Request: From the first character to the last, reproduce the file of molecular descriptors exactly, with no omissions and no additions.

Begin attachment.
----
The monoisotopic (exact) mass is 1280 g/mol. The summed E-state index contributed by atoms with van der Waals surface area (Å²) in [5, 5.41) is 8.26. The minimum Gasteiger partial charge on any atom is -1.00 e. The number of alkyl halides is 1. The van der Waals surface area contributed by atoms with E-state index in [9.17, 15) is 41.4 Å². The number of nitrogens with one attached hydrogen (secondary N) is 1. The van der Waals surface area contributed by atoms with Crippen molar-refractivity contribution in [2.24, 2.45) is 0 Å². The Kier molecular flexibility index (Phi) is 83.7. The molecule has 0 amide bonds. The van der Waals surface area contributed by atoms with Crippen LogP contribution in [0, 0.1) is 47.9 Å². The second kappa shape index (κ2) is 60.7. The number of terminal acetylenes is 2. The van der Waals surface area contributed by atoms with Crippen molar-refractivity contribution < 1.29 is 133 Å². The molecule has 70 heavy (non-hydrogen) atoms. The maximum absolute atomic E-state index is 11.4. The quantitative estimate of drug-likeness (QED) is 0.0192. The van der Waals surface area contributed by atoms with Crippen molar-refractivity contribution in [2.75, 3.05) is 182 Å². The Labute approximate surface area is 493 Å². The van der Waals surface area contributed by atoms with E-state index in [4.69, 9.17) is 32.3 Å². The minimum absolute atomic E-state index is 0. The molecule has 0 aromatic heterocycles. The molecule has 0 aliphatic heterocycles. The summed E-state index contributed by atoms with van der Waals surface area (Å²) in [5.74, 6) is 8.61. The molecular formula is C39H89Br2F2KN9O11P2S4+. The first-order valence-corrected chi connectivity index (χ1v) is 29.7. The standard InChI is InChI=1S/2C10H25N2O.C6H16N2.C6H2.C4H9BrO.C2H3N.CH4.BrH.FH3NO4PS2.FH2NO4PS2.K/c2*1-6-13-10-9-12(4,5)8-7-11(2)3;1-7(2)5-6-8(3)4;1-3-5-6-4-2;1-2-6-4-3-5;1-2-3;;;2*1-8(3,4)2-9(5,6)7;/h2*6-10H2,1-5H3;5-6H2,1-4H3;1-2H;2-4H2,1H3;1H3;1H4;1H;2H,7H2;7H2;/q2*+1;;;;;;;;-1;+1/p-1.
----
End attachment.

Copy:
The monoisotopic (exact) mass is 1280 g/mol. The summed E-state index contributed by atoms with van der Waals surface area (Å²) in [5, 5.41) is 8.26. The minimum Gasteiger partial charge on any atom is -1.00 e. The number of alkyl halides is 1. The van der Waals surface area contributed by atoms with E-state index in [9.17, 15) is 41.4 Å². The number of nitrogens with one attached hydrogen (secondary N) is 1. The van der Waals surface area contributed by atoms with Crippen molar-refractivity contribution in [2.24, 2.45) is 0 Å². The Kier molecular flexibility index (Phi) is 83.7. The molecule has 0 amide bonds. The van der Waals surface area contributed by atoms with Crippen LogP contribution in [0, 0.1) is 47.9 Å². The second kappa shape index (κ2) is 60.7. The number of terminal acetylenes is 2. The van der Waals surface area contributed by atoms with Crippen molar-refractivity contribution < 1.29 is 133 Å². The molecule has 70 heavy (non-hydrogen) atoms. The maximum absolute atomic E-state index is 11.4. The quantitative estimate of drug-likeness (QED) is 0.0192. The van der Waals surface area contributed by atoms with Crippen molar-refractivity contribution in [2.75, 3.05) is 182 Å². The Labute approximate surface area is 493 Å². The van der Waals surface area contributed by atoms with E-state index in [4.69, 9.17) is 32.3 Å². The minimum absolute atomic E-state index is 0. The molecule has 0 aromatic heterocycles. The molecule has 0 aliphatic heterocycles. The summed E-state index contributed by atoms with van der Waals surface area (Å²) in [5.74, 6) is 8.61. The molecular formula is C39H89Br2F2KN9O11P2S4+. The first-order valence-corrected chi connectivity index (χ1v) is 29.7. The standard InChI is InChI=1S/2C10H25N2O.C6H16N2.C6H2.C4H9BrO.C2H3N.CH4.BrH.FH3NO4PS2.FH2NO4PS2.K/c2*1-6-13-10-9-12(4,5)8-7-11(2)3;1-7(2)5-6-8(3)4;1-3-5-6-4-2;1-2-6-4-3-5;1-2-3;;;2*1-8(3,4)2-9(5,6)7;/h2*6-10H2,1-5H3;5-6H2,1-4H3;1-2H;2-4H2,1H3;1H3;1H4;1H;2H,7H2;7H2;/q2*+1;;;;;;;;-1;+1/p-1.